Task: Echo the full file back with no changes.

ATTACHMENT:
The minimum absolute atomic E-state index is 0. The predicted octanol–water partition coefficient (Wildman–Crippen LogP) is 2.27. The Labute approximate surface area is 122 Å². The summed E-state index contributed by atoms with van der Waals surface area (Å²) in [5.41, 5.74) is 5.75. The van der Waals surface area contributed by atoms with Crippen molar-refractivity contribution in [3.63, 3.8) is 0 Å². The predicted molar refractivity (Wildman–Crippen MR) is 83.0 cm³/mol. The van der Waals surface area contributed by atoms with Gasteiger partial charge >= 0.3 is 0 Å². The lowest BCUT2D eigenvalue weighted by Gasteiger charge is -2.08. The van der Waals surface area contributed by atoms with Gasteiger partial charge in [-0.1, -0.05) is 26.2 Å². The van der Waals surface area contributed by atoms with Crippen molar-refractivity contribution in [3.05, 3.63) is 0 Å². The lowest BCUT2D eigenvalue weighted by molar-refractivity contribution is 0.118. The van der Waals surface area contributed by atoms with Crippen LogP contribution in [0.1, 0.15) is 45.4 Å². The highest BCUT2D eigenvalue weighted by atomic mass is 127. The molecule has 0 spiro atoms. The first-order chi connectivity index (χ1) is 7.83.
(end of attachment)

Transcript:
The minimum absolute atomic E-state index is 0. The predicted octanol–water partition coefficient (Wildman–Crippen LogP) is 2.27. The Labute approximate surface area is 122 Å². The summed E-state index contributed by atoms with van der Waals surface area (Å²) in [5.41, 5.74) is 5.75. The van der Waals surface area contributed by atoms with Crippen molar-refractivity contribution in [3.63, 3.8) is 0 Å². The predicted molar refractivity (Wildman–Crippen MR) is 83.0 cm³/mol. The van der Waals surface area contributed by atoms with Gasteiger partial charge >= 0.3 is 0 Å². The lowest BCUT2D eigenvalue weighted by Gasteiger charge is -2.08. The van der Waals surface area contributed by atoms with Gasteiger partial charge in [-0.1, -0.05) is 26.2 Å². The van der Waals surface area contributed by atoms with Crippen molar-refractivity contribution in [3.05, 3.63) is 0 Å². The lowest BCUT2D eigenvalue weighted by molar-refractivity contribution is 0.118. The van der Waals surface area contributed by atoms with Crippen LogP contribution in [0.1, 0.15) is 45.4 Å². The highest BCUT2D eigenvalue weighted by atomic mass is 127. The molecule has 0 spiro atoms. The first-order chi connectivity index (χ1) is 7.83.